Job growth in New York over the past year fell below the national rate for the first time since the recession, Comptroller Thomnas DiNapoli points out in a report issued today.

In a news release summarizing its findings, the comptroller’s office notes that “New York added 110,000 jobs between June 2012 and 2013.”


… [O]ver the same period, national job growth rates exceeded New York’s in nearly every major employment sector – professional services; leisure and hospitality; trade, transportation and utilities; financial activities; and mining, logging and construction.

New York outperformed the nation in education and health job growth, but government jobs decreased in the state by 1.1 percent. The state’s job growth rate, however, declined to 1.8 percent in 2012 from 2.1 percent in 2011. The national rate of growth increased to 2.2 percent from 1.8 percent during that time frame.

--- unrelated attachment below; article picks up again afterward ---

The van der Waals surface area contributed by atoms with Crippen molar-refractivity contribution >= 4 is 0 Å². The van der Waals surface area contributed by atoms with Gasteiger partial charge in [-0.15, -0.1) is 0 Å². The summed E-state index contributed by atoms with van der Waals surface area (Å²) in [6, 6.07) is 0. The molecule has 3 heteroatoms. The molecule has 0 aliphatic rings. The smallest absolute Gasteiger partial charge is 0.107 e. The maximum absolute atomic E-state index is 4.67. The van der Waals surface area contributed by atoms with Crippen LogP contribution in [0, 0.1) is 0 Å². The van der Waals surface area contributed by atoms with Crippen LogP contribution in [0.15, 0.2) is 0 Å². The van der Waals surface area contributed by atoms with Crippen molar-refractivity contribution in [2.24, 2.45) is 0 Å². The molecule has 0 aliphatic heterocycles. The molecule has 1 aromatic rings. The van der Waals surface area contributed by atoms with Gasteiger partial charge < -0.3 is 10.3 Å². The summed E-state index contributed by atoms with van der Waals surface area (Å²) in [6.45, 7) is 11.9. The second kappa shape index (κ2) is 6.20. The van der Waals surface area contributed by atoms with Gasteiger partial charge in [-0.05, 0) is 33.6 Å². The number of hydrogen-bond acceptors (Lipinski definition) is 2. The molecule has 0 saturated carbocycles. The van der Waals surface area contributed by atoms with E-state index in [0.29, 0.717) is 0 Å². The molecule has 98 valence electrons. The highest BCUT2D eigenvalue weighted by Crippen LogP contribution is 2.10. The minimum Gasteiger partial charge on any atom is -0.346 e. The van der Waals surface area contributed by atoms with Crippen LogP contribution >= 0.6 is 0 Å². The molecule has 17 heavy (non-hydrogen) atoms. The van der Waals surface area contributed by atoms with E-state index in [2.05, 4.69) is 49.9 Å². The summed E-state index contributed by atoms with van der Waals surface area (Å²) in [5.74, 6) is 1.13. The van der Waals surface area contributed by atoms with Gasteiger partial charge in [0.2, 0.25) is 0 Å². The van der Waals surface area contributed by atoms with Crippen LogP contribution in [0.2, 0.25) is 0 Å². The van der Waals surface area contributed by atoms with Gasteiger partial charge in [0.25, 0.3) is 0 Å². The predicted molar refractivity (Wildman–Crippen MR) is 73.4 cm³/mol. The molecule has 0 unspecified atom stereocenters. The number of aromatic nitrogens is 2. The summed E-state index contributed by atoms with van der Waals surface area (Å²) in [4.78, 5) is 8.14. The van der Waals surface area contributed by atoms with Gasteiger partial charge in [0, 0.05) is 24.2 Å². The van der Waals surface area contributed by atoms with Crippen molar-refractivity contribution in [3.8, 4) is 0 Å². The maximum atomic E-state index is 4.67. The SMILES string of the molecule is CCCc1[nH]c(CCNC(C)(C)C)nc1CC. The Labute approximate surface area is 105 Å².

This is not exactly shocking news; a comparison of year-over-year growth rates for New York and the nation is a regular feature of the monthly state Labor Department employment report, for example.  However, DiNapoli’s report provides very useful in-depth analysis of trends by employment sector.  For example, it underscores the continued relative weakness of manufacturing in New York, which has continued to shed jobs more quickly the national average.

The report also features tables comparing New York to national trends in per-capita income and GDP growth, and the following table underscoring New York’s continued reliance on foreign immigrants to make up for its “domestic migration” loss of residents to other states.



About the Author

E.J. McMahon

Edmund J. McMahon is Empire Center's founder and a senior fellow.

Read more by E.J. McMahon

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